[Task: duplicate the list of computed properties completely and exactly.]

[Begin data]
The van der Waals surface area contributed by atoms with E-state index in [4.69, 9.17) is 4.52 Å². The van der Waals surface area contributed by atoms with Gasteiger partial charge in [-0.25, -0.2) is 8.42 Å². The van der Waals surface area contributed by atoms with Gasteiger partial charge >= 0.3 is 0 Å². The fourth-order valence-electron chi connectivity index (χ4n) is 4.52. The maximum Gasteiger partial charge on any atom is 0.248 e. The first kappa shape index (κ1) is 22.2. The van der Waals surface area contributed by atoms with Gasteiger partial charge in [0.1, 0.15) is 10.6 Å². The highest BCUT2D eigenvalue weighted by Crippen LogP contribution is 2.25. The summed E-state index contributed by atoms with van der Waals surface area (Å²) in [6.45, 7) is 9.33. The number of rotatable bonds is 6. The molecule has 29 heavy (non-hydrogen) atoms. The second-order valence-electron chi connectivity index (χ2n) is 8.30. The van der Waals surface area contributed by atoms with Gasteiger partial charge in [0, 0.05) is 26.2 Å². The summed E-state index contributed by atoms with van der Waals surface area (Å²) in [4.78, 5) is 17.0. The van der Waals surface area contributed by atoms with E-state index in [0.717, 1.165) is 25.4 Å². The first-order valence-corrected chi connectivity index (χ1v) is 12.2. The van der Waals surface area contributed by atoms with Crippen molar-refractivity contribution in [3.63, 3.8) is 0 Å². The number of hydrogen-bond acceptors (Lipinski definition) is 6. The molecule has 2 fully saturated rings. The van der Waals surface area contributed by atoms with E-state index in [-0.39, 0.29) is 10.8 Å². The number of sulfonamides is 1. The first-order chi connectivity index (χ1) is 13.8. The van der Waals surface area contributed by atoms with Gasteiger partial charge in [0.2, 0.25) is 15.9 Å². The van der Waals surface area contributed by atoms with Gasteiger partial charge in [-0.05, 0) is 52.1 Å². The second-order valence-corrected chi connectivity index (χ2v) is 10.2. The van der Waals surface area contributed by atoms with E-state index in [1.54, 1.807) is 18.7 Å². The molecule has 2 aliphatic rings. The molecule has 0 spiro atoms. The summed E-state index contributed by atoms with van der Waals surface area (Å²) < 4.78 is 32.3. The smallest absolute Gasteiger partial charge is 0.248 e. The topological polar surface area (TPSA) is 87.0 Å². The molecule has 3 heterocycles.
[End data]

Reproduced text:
The van der Waals surface area contributed by atoms with E-state index in [4.69, 9.17) is 4.52 Å². The van der Waals surface area contributed by atoms with Gasteiger partial charge in [-0.25, -0.2) is 8.42 Å². The van der Waals surface area contributed by atoms with Gasteiger partial charge >= 0.3 is 0 Å². The fourth-order valence-electron chi connectivity index (χ4n) is 4.52. The maximum Gasteiger partial charge on any atom is 0.248 e. The first kappa shape index (κ1) is 22.2. The van der Waals surface area contributed by atoms with Gasteiger partial charge in [0.1, 0.15) is 10.6 Å². The highest BCUT2D eigenvalue weighted by Crippen LogP contribution is 2.25. The summed E-state index contributed by atoms with van der Waals surface area (Å²) in [6.45, 7) is 9.33. The number of rotatable bonds is 6. The molecule has 29 heavy (non-hydrogen) atoms. The second-order valence-electron chi connectivity index (χ2n) is 8.30. The van der Waals surface area contributed by atoms with Gasteiger partial charge in [0, 0.05) is 26.2 Å². The summed E-state index contributed by atoms with van der Waals surface area (Å²) in [4.78, 5) is 17.0. The van der Waals surface area contributed by atoms with E-state index in [0.717, 1.165) is 25.4 Å². The first-order valence-corrected chi connectivity index (χ1v) is 12.2. The van der Waals surface area contributed by atoms with Crippen molar-refractivity contribution in [3.63, 3.8) is 0 Å². The number of hydrogen-bond acceptors (Lipinski definition) is 6. The molecule has 2 fully saturated rings. The van der Waals surface area contributed by atoms with E-state index in [-0.39, 0.29) is 10.8 Å². The number of sulfonamides is 1. The first-order chi connectivity index (χ1) is 13.8. The van der Waals surface area contributed by atoms with Gasteiger partial charge in [0.2, 0.25) is 15.9 Å². The van der Waals surface area contributed by atoms with Gasteiger partial charge in [-0.05, 0) is 52.1 Å². The second-order valence-corrected chi connectivity index (χ2v) is 10.2. The van der Waals surface area contributed by atoms with E-state index in [1.54, 1.807) is 18.7 Å². The molecule has 2 aliphatic rings. The molecule has 0 spiro atoms. The summed E-state index contributed by atoms with van der Waals surface area (Å²) < 4.78 is 32.3. The smallest absolute Gasteiger partial charge is 0.248 e. The topological polar surface area (TPSA) is 87.0 Å². The molecule has 3 heterocycles.